Cherry, IL Coal Mine Disaster, Nov 1909
HUNDREDS OF COAL MINERS MEET DEATH.
MILWAUKEE RAILROAD COMPANY MINE AT CHERRY, ILLINOIS, VISITED BY EXPLOSION AND FIRE, CAUSING DISASTER.
RESCUERS BURN IN CAGE.
DISTRACTED WOMEN AND CHILDREN RELATIVES OF VICTIMS WEAP AND PRAY ABOUT MOUTH OF SHAFT.
By United Press.
Spring Valley, Ill., Nov. 13. -- The most appalling mining disaster in the history of Illinois and one of the most disastrous in the history of the United States took place this afternoon when the lives of several hundred miners were snuffed out in a fire in a second vein of the Chicago, Milwaukee and St. Paul railroad coal mine at Cherry, seventy-seven miles from here.
With the fire still raging at midnight, 500 feet in the depths of the mine, the shafts of which have been sealed, it was impossible to estimate accurately the number of men who perished.
Whether 200 or 473 men perished was not certain at midnight. At that hour the officials of the railroad company issued a statement that between 200 and 250 miners were still in the mine -- presumably dead, while persons who have been constantly at the mouth of the shaft since the disaster, declare the time keepers records indicate that 473 have perished.
The railroad officials insist that of the 485 men who went into the shaft this morning about 200 have been taken out alive. Late reports from Cherry, however, deny this assertion and say that of the men who went into the mine in the morning only twenty-four are now on the surface and living.
The heroes of the disaster are twelve rescuers headed by IKE LEWIS, a Cherry storekeeper and mine foremen BUNDY and DONNELLY. These men went into the shaft in an effort to aid the imprisoned men and a few moments after were taken out dead. Their bodies were burned almost beyond the semblance of human beings and were terribly contorted by the intense heat.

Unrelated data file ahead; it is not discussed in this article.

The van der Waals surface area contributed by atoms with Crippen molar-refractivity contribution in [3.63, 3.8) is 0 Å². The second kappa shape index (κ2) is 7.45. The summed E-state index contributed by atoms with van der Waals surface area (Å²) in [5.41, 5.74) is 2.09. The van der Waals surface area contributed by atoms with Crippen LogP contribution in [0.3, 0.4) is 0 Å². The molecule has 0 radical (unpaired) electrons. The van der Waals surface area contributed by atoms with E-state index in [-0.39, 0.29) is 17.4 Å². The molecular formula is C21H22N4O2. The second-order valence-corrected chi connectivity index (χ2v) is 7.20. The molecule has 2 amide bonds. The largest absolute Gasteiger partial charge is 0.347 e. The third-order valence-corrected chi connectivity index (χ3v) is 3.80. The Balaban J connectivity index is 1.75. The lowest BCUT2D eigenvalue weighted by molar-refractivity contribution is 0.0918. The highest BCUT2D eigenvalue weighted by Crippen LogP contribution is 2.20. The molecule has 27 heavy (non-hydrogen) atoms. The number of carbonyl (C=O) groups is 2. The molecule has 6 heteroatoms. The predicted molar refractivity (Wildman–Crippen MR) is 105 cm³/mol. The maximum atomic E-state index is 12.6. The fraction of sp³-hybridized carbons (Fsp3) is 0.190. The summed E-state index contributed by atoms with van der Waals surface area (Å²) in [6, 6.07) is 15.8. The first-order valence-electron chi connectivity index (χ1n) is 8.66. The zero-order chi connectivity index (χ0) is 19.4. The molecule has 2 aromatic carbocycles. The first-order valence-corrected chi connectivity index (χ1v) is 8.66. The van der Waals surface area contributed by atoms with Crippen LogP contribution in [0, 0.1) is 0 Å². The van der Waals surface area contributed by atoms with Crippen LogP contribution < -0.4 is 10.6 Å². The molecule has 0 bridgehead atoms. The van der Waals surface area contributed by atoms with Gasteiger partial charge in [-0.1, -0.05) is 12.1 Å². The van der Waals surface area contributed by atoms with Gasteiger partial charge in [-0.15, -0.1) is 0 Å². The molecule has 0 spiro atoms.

President A. J. EARLING and General Manager BUSH of the Milwaukee railroad accompanied by W. W. TAYLOR, general manager of the mine, arrived here tonight and took personal charge of the situation.
Many Were Saved.
The first that was known of it was when there was a deafening explosion and a column of fire and smoke shot out of the mine shaft. The cage was instantly lowered and a moment later it was pulled up packed full of miners who staggered to the ground as it reached the surface and gasped out the story of the scenes of horror they had witnessed below.
Before they could tell their story the cage was sent down again and again, each time bringing up its burden of blackened and weakened men. Finally there was no signal from below to draw up the cage and when it came up it was empty.
Then the survivors told the story while physicians attended them. They said all the men were at work at 3 o'clock when there was a terrific report and almost in an instant the whole mine was filled with flames. They seemed to go everywhere, and it was impossible to escape from their horrible heat, they said. There was a wild dash for the shaft and when the cage came down the living men fought each other to clamber in. All of them were blackened and burned with coal dust and the bodies of some of them were terribly burned.
Rescuers Burned Alive.
Volunteers were called for to attempt to rescue the entombed men.
ART LEWIS, of Ladd, Ill., was the first to respond and within a minute eleven other men stood at his side. They were JAMES Y. EARLEY, Spring Valley; ALEXANDER STRANGBERG, Spring Valley; JAMES JAMIESON, Cherry, miner; HARRY STEWART, Cherry, miner; ROBERT CLARK, Cherry, miner, and DONNELLY, mine foreman.
They got into the cage and it was shot down into the mine. The men above waited for a few minutes -- long enough to hear from the party -- and when no signal was received the cage was drawn up again. The twelve rescuers were all there -- dead. Their faces were burned almost beyond recognition and the trunks were still smoking hot when the cage reached the surface.
Later tonight reports from Cherry declare hope of taking any of the imprisoned miners out alive have been abandoned and the mine has been sealed up. It is not believed possible any of the entombed men can have escaped for according to the survivors the flames reached to the innermost recesses.
The mine is the property of the Chicago, Milwaukee & St. Paul railroad.